Macrophage migratory dysfunction in cancer. A mechanism for subversion of surveillance.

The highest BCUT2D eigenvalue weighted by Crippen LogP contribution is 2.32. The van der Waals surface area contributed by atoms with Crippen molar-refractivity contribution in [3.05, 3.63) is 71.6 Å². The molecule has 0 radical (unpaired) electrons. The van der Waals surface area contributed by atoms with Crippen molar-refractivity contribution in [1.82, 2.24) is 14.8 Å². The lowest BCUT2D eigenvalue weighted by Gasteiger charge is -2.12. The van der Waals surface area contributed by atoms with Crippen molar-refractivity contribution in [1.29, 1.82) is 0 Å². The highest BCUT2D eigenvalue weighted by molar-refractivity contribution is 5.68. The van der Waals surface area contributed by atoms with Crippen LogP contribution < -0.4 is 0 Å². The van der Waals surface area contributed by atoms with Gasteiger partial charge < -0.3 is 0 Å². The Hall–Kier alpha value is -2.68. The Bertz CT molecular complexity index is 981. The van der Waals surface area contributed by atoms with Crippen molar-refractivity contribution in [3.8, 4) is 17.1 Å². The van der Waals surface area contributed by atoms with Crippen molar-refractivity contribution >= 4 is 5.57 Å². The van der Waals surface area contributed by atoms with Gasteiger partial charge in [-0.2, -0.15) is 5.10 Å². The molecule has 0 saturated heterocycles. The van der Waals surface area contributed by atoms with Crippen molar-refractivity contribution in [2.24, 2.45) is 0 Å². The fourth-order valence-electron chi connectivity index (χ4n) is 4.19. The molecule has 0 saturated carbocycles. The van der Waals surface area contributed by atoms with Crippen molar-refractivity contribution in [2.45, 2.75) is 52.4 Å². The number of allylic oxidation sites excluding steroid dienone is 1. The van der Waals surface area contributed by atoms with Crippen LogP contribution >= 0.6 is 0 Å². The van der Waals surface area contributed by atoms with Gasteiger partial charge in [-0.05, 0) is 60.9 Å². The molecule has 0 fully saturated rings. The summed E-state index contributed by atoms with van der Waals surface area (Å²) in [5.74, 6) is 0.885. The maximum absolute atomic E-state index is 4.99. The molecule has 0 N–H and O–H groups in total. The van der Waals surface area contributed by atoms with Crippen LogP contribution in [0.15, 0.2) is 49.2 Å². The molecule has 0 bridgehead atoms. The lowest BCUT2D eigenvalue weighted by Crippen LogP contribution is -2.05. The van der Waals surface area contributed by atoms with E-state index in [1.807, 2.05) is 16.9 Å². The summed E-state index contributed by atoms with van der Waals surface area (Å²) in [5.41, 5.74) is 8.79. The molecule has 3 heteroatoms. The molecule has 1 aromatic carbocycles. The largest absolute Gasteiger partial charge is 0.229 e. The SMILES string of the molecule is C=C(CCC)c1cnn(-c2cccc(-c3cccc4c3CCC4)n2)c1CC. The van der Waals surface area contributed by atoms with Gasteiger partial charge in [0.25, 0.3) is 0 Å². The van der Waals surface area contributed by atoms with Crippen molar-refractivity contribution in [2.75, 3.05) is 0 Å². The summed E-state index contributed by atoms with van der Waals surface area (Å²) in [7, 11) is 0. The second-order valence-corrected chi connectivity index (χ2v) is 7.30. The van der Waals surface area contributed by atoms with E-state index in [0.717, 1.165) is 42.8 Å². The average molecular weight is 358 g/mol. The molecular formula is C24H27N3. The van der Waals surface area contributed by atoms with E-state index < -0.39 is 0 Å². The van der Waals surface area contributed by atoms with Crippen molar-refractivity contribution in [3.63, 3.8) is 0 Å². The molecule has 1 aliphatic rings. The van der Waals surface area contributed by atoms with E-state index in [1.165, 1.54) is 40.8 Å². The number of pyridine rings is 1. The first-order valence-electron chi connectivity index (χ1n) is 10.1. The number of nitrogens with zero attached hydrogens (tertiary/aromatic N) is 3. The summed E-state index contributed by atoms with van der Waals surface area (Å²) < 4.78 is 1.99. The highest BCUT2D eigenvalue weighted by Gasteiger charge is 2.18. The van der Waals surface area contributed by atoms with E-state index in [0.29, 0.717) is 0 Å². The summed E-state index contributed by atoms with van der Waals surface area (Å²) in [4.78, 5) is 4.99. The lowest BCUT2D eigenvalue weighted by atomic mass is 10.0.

There is considerable evidence to suggest that macrophages participate in host resistance to the development and spread of cancer. We have, therefore, studied monocytemacrophage function in humans and animals with neoplasms. Approximately 60% of patients with various types of cancer were found to have abnormal monocyte chemotactic responsiveness in vitro, and abnormal chemotaxis was an indicator of poor prognosis in patients with melanoma. By studying patients before and after surgery, it was found that abnormal chemotactic responses normalized within weeks after removal of malignant tumors, indicating that a neoplasm itself might affect the host's monocyte chemotactic responsiveness. Subsequent studies using transplantable neoplasms in mice substantiated this hypothesis in that macrophage accumulation in vivo as well as macrophage chemotactic responsiveness in vitro was depressed in animals during the early phases of tumor growth. This depression of macrophage function could be attributed to a low-molecular-weight factor contained in murine neoplasms, which when given to normal mice was extremely potent in depressing peritoneal macrophage accumulation and chemotaxis but, paradoxically, enhanced phagocytosis. The serum of tumor-bearing mice also contained potent inhibitory activity for macrophage accumulation. In contrast to the effects on macrophages, granulocyte accumulation in vivo and chemotaxis in vitro was not depressed by the presence of a neoplasm or the administration of the factor from neoplasms. By releasing factors which depress macrophage migratory function, neoplasms may protect themselves from immunologically mediated host destruction during the early phases of tumor growth.
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